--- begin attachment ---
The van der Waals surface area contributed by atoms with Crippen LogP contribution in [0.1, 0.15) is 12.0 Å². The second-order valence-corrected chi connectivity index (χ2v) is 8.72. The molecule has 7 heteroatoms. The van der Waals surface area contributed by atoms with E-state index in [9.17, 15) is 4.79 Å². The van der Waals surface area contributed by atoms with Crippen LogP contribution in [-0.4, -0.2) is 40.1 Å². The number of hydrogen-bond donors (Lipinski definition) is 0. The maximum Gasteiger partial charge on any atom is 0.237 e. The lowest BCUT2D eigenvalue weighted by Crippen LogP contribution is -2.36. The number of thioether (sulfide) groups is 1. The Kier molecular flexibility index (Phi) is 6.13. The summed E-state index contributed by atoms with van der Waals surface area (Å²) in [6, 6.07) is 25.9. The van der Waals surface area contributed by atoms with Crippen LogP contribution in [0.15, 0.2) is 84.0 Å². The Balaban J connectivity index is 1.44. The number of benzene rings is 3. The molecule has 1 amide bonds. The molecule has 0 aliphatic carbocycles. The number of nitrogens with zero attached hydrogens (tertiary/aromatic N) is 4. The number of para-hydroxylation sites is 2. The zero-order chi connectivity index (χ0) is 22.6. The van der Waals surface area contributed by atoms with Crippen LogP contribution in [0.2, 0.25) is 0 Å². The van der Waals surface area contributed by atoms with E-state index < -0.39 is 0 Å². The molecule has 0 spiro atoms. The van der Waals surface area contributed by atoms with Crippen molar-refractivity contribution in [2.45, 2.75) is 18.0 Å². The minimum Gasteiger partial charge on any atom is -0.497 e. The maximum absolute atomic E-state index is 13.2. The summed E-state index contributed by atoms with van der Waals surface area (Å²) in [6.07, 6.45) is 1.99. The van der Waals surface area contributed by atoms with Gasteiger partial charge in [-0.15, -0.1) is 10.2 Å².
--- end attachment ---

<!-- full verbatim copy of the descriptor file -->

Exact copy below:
The van der Waals surface area contributed by atoms with Crippen LogP contribution in [0.1, 0.15) is 12.0 Å². The second-order valence-corrected chi connectivity index (χ2v) is 8.72. The molecule has 7 heteroatoms. The van der Waals surface area contributed by atoms with E-state index in [9.17, 15) is 4.79 Å². The van der Waals surface area contributed by atoms with Crippen LogP contribution in [-0.4, -0.2) is 40.1 Å². The number of hydrogen-bond donors (Lipinski definition) is 0. The maximum Gasteiger partial charge on any atom is 0.237 e. The lowest BCUT2D eigenvalue weighted by Crippen LogP contribution is -2.36. The number of thioether (sulfide) groups is 1. The Kier molecular flexibility index (Phi) is 6.13. The summed E-state index contributed by atoms with van der Waals surface area (Å²) in [6, 6.07) is 25.9. The van der Waals surface area contributed by atoms with Crippen LogP contribution in [0.15, 0.2) is 84.0 Å². The Balaban J connectivity index is 1.44. The number of benzene rings is 3. The molecule has 1 amide bonds. The molecule has 0 aliphatic carbocycles. The number of nitrogens with zero attached hydrogens (tertiary/aromatic N) is 4. The number of para-hydroxylation sites is 2. The zero-order chi connectivity index (χ0) is 22.6. The van der Waals surface area contributed by atoms with Crippen LogP contribution in [0.2, 0.25) is 0 Å². The van der Waals surface area contributed by atoms with E-state index < -0.39 is 0 Å². The molecule has 0 spiro atoms. The van der Waals surface area contributed by atoms with Crippen molar-refractivity contribution in [2.45, 2.75) is 18.0 Å². The minimum Gasteiger partial charge on any atom is -0.497 e. The maximum absolute atomic E-state index is 13.2. The summed E-state index contributed by atoms with van der Waals surface area (Å²) in [6.07, 6.45) is 1.99. The van der Waals surface area contributed by atoms with Gasteiger partial charge in [-0.15, -0.1) is 10.2 Å².